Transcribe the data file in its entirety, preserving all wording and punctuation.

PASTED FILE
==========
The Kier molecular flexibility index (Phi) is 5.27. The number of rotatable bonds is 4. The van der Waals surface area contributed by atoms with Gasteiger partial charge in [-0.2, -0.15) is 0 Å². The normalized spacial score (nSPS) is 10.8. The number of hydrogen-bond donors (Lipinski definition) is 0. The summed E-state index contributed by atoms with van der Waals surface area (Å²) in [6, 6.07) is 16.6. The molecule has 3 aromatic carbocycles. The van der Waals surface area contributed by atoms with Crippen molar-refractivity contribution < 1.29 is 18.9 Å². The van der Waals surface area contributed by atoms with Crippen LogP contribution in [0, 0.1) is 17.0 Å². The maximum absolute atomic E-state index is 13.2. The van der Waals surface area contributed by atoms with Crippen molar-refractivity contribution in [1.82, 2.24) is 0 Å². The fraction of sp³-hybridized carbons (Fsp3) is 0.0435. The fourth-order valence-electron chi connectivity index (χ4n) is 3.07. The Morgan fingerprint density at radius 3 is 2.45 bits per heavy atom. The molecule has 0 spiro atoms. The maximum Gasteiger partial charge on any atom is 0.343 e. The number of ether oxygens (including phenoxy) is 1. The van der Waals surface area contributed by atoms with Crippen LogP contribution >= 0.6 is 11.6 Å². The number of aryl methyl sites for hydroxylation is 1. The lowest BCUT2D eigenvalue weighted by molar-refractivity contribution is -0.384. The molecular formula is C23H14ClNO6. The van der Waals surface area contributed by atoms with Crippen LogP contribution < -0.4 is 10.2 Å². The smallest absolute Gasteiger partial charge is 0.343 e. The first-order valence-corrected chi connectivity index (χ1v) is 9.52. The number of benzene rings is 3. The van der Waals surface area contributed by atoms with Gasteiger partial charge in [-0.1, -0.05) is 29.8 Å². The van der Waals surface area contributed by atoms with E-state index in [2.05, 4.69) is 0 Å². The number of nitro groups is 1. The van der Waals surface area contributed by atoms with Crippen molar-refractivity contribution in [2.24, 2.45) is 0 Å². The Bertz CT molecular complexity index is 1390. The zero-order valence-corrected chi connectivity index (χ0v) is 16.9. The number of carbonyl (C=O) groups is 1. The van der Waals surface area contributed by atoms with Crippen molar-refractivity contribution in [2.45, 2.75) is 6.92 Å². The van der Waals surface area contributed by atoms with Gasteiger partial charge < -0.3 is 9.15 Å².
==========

The Kier molecular flexibility index (Phi) is 5.27. The number of rotatable bonds is 4. The van der Waals surface area contributed by atoms with Gasteiger partial charge in [-0.2, -0.15) is 0 Å². The normalized spacial score (nSPS) is 10.8. The number of hydrogen-bond donors (Lipinski definition) is 0. The summed E-state index contributed by atoms with van der Waals surface area (Å²) in [6, 6.07) is 16.6. The molecule has 3 aromatic carbocycles. The van der Waals surface area contributed by atoms with Crippen molar-refractivity contribution < 1.29 is 18.9 Å². The van der Waals surface area contributed by atoms with Crippen LogP contribution in [0, 0.1) is 17.0 Å². The maximum absolute atomic E-state index is 13.2. The van der Waals surface area contributed by atoms with Crippen molar-refractivity contribution in [1.82, 2.24) is 0 Å². The fraction of sp³-hybridized carbons (Fsp3) is 0.0435. The fourth-order valence-electron chi connectivity index (χ4n) is 3.07. The Morgan fingerprint density at radius 3 is 2.45 bits per heavy atom. The molecule has 0 spiro atoms. The maximum Gasteiger partial charge on any atom is 0.343 e. The number of ether oxygens (including phenoxy) is 1. The van der Waals surface area contributed by atoms with Crippen LogP contribution >= 0.6 is 11.6 Å². The number of aryl methyl sites for hydroxylation is 1. The lowest BCUT2D eigenvalue weighted by molar-refractivity contribution is -0.384. The molecular formula is C23H14ClNO6. The van der Waals surface area contributed by atoms with Crippen LogP contribution < -0.4 is 10.2 Å². The smallest absolute Gasteiger partial charge is 0.343 e. The first-order valence-corrected chi connectivity index (χ1v) is 9.52. The number of benzene rings is 3. The van der Waals surface area contributed by atoms with Gasteiger partial charge in [-0.1, -0.05) is 29.8 Å². The van der Waals surface area contributed by atoms with E-state index in [2.05, 4.69) is 0 Å². The number of nitro groups is 1. The van der Waals surface area contributed by atoms with Crippen molar-refractivity contribution in [2.24, 2.45) is 0 Å². The Bertz CT molecular complexity index is 1390. The zero-order valence-corrected chi connectivity index (χ0v) is 16.9. The number of carbonyl (C=O) groups is 1. The van der Waals surface area contributed by atoms with Crippen molar-refractivity contribution in [2.45, 2.75) is 6.92 Å². The van der Waals surface area contributed by atoms with Gasteiger partial charge < -0.3 is 9.15 Å².